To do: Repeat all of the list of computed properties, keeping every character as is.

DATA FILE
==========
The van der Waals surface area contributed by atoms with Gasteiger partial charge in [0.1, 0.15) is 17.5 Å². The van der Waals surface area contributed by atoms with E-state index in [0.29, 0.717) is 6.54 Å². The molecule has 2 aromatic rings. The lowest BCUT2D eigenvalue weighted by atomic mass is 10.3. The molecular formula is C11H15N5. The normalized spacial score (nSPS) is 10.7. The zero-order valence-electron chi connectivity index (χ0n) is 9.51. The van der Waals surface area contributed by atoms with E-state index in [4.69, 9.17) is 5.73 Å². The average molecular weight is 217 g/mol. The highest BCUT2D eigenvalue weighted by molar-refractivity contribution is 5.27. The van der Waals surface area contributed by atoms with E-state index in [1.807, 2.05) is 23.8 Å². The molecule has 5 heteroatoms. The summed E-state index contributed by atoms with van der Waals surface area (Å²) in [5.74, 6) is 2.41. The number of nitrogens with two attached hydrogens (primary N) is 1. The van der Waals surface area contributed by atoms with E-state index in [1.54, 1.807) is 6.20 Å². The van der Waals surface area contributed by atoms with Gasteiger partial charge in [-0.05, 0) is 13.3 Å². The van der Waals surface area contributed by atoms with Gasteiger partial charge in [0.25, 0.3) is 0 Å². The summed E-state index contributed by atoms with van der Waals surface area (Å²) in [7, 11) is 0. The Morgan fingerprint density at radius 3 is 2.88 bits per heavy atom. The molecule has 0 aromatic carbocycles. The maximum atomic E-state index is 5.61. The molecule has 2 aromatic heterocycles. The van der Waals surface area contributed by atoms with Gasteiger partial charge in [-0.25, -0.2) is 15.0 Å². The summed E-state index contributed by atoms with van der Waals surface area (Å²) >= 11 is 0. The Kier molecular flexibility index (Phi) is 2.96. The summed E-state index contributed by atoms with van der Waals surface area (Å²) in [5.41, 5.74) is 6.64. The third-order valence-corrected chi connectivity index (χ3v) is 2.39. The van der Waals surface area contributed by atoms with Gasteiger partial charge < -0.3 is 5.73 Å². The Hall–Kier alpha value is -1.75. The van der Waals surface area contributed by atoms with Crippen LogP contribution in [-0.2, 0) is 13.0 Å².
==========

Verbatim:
The van der Waals surface area contributed by atoms with Gasteiger partial charge in [0.1, 0.15) is 17.5 Å². The van der Waals surface area contributed by atoms with E-state index in [0.29, 0.717) is 6.54 Å². The molecule has 2 aromatic rings. The lowest BCUT2D eigenvalue weighted by atomic mass is 10.3. The molecular formula is C11H15N5. The normalized spacial score (nSPS) is 10.7. The zero-order valence-electron chi connectivity index (χ0n) is 9.51. The van der Waals surface area contributed by atoms with E-state index in [4.69, 9.17) is 5.73 Å². The average molecular weight is 217 g/mol. The highest BCUT2D eigenvalue weighted by molar-refractivity contribution is 5.27. The van der Waals surface area contributed by atoms with E-state index in [1.807, 2.05) is 23.8 Å². The molecule has 5 heteroatoms. The summed E-state index contributed by atoms with van der Waals surface area (Å²) in [5.74, 6) is 2.41. The number of nitrogens with two attached hydrogens (primary N) is 1. The van der Waals surface area contributed by atoms with E-state index in [1.54, 1.807) is 6.20 Å². The van der Waals surface area contributed by atoms with Gasteiger partial charge in [-0.05, 0) is 13.3 Å². The van der Waals surface area contributed by atoms with Gasteiger partial charge in [0.25, 0.3) is 0 Å². The summed E-state index contributed by atoms with van der Waals surface area (Å²) in [7, 11) is 0. The Morgan fingerprint density at radius 3 is 2.88 bits per heavy atom. The molecule has 0 aromatic carbocycles. The maximum atomic E-state index is 5.61. The molecule has 2 aromatic heterocycles. The van der Waals surface area contributed by atoms with Gasteiger partial charge in [-0.25, -0.2) is 15.0 Å². The summed E-state index contributed by atoms with van der Waals surface area (Å²) >= 11 is 0. The Kier molecular flexibility index (Phi) is 2.96. The summed E-state index contributed by atoms with van der Waals surface area (Å²) in [5.41, 5.74) is 6.64. The third-order valence-corrected chi connectivity index (χ3v) is 2.39. The van der Waals surface area contributed by atoms with Gasteiger partial charge < -0.3 is 5.73 Å². The Hall–Kier alpha value is -1.75. The van der Waals surface area contributed by atoms with Crippen LogP contribution in [-0.2, 0) is 13.0 Å².